Week 5: My Internship

banerAI

When I first was accepted to the Global Practice Bosnia program, I knew immediately which internship I wanted to apply for. Before applying, I had spoken to a few students that had done the program the previous year, and the Atlantic Initiative sounded like the perfect fit for me. As a security student, there are very few options that allow us to fulfill our degree’s internship requirement, but the Atlantic Initiative is one of the organizations that is actually accepted by the Korbel School’s career services office.

I knew there was a chance that the Atlantic Initiative wouldn’t offer me an internship spot, but I was extremely fortunate, and found out that I would be working for them about a month before our departure. The Atlantic Initiative (AI) is a non-profit and non-governmental organization, established in Sarajevo in 2009 by a group of university professors, lecturers, and journalists who share common concerns for the future of Bosnia and Herzegovina, particularly related to the slow pace of its accession to NATO and the European Union. The Atlantic Initiative partners on projects with the governments of Norway, the United Kingdom, and the United States, and enjoys support from NATO HQ Sarajevo, the Bosnian Ministries of Foreign Affairs and Defense, the George Marshall Alumni Association in Bosnia and Herzegovina, as well as a number of non-governmental organizations in the region that share or reflect their mission.

AI focuses on several different projects, but is currently working extensively on gender and justice reform in Bosnia and Herzegovina, as well as violent extremism and radicalization that leads to terrorism (right up my ally!). My first assignment with AI dealt with researching the status of women in the various armed forces throughout Balkan countries. Focusing on whether or not women in the Balkan armies had access to avenues that deal with and punish sexual harassment within the armed forces, my research proved to me that so far, very little has been done to address these issues. Although some countries that have made their way into the European Union have vowed to end sexual harassment within the workplace and in the branches of the armed forces, there is very little reporting that takes place, and hardly any data to support if any actual progress has been made.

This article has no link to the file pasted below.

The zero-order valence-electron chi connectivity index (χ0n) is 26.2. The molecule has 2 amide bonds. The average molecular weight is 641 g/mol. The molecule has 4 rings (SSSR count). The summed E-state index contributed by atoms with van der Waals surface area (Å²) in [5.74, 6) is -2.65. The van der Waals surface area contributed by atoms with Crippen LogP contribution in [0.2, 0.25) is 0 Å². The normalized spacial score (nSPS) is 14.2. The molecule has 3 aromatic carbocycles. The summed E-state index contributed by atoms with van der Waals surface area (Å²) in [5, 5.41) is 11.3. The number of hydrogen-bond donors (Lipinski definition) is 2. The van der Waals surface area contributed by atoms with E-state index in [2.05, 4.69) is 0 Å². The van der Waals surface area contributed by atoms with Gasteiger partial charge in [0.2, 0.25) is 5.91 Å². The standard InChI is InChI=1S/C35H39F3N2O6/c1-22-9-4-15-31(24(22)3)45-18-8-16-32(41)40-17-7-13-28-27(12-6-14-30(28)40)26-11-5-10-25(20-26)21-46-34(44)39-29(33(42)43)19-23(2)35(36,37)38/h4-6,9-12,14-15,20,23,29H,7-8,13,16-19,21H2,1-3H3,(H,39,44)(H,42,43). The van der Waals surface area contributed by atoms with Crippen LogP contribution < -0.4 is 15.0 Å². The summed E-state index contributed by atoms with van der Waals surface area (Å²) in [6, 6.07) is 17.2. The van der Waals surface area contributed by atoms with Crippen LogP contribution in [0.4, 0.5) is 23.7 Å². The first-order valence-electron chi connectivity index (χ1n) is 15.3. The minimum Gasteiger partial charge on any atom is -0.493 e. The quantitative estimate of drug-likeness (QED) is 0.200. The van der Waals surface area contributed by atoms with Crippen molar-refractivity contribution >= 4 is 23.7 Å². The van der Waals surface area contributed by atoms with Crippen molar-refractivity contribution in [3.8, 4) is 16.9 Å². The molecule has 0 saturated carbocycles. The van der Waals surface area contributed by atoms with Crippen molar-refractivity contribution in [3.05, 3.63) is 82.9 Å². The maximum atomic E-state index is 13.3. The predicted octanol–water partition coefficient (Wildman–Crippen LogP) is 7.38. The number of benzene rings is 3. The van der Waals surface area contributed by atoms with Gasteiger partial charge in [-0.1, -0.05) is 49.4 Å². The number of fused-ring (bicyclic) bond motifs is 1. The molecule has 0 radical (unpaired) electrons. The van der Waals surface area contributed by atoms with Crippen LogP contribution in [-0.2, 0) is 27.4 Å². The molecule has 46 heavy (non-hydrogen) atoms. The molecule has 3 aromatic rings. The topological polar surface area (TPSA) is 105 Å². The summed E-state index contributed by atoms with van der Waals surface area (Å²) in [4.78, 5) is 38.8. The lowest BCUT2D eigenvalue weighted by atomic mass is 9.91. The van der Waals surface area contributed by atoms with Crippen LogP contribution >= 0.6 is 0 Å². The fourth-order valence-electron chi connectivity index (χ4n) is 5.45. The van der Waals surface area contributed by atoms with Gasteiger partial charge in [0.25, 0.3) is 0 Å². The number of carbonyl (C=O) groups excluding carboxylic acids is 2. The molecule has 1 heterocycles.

Currently, I am working on a project that has yet to be published and is politically sensitive, so I cannot speak very much about it. Although I can’t talk much about the project itself, I am honored to have the opportunity to work with such amazing women on such an important topic that needs to be discussed. The Atlantic Initiative has given me a lot of new experience in terms of research, and I hope that I have been as much as an asset to them as they have been to me. I truly value my time that I spend working with them, and it is an opportunity that I believe will make me stand out in the future, whether it is for PhD applications or looking for a post-grad job. Not many people can say that they have worked for a security organization abroad, and I am forever grateful to have been given this chance to do so.
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